Insurance Terminology 101 — What You Don’t Know Could Cost You

Health insurance protects you from financial ruin should you have a serious health issue and makes it more likely you’ll seek treatment when you’re ill.

To get the most from your coverage, you should understand certain financial insurance terms and how they affect your coverage. The more you understand what bills you are responsible for, the better you can avoid financial difficulties if you need medical treatment.


Each time you see a doctor or buy a prescription, you’re asked for a fixed sum payment. That’s your copay. Check your insurance card — the amount you have to pay should be listed on the card.

You may not have to pay a copay if your health insurance plan pays for an annual check-up and preventive care services.


When choosing a health insurance plan, varying levels of deductible are often available.

A deductible is the amount you pay out-of-pocket each year for certain medical services or medicines. After you reach the deductible, the insurance company will pay the majority of your eligible bills. For example, if you have a $3,000 annual deductible, you must pay the first $3,000 of your total eligible medical costs before the insurance company starts to cover more or all of the costs of your medical bills.

There’s also a deductible for family coverage. Once one or more of your family members meet the family deductible, then an insurance company will start paying the expenses for all family members, even if one or more family members haven’t met the individual deductible.

Not every medical service or procedure qualifies. Check your insurance policy, but eligible medical services that usually count toward your deductible include bills for hospitalization, surgery, lab tests, MRIs, CAT scans, anesthesia, physical therapy, medical devices, mental health care, and chiropractic care. Copays and premiums usually don’t count toward your deductible.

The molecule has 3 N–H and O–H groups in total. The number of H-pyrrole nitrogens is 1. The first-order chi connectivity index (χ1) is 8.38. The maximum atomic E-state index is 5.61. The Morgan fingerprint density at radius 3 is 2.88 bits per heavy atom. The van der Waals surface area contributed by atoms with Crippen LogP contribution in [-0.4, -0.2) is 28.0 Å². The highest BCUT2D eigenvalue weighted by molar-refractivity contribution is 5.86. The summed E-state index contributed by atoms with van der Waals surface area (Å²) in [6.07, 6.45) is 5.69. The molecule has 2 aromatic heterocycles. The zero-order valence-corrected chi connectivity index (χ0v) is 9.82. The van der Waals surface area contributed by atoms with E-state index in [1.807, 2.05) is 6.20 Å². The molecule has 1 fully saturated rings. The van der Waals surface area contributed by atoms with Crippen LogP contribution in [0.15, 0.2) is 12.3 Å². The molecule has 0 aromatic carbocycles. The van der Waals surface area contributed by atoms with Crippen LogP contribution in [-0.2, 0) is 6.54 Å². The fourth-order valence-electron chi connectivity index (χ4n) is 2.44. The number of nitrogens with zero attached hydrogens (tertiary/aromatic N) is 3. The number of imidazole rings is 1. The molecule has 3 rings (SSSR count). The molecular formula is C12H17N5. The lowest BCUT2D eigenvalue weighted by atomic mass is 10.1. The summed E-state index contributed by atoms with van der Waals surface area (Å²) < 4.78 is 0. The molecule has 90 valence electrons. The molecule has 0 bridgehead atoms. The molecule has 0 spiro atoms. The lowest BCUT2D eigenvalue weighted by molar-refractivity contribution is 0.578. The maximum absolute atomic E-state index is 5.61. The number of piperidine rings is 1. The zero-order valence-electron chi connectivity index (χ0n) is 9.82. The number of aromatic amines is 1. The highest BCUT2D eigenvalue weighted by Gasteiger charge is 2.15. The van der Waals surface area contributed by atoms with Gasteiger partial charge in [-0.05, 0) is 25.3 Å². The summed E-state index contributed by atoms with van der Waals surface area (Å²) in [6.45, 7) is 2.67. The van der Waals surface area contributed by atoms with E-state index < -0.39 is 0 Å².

Deductibles range from $0 to thousands of dollars. Usually, the higher the deductible your plan has, the lower the premium you pay. While it might be tempting to go with the higher deductible to save money on your monthly premium, you must also consider how much medical care you or your family might need during the year. For instance, if you know you will have a medical procedure that should be done soon, it would be more cost effective to pay for the lower deductible.


Coinsurance is the portion of medical costs you and your insurance company will share once you meet your deductible. The amount is usually represented by a percentage. Typical percentages are 100%, 90/10, 80/20 and 50/50. For example, if you met your deductible and later had a $2,000 medical procedure, with an 80/20 coinsurance insurance plan, you will pay $400 and your insurance company will pay $1,600.

Out-of-Pocket Maximums

If your medical expenses are high, there may come a time when you don’t have to pay copays and coinsurance. You only pay medical expenses until you meet your out-of-pocket maximum. An out-of-pocket maximum is the most you must pay for covered medical expenses during a policy period. This amount includes the money you spend on deductibles, copays and coinsurance. Once you reach your annual out-of-pocket maximum, your insurance will pay 100 percent of your covered medical and prescription costs for the rest of the plan year. You still will pay your premiums until the end of the plan year.

Insurance language can be hard to decipher sometimes. If you have questions about insurance terminology, don’t hesitate to contact your USI Northeast representative.

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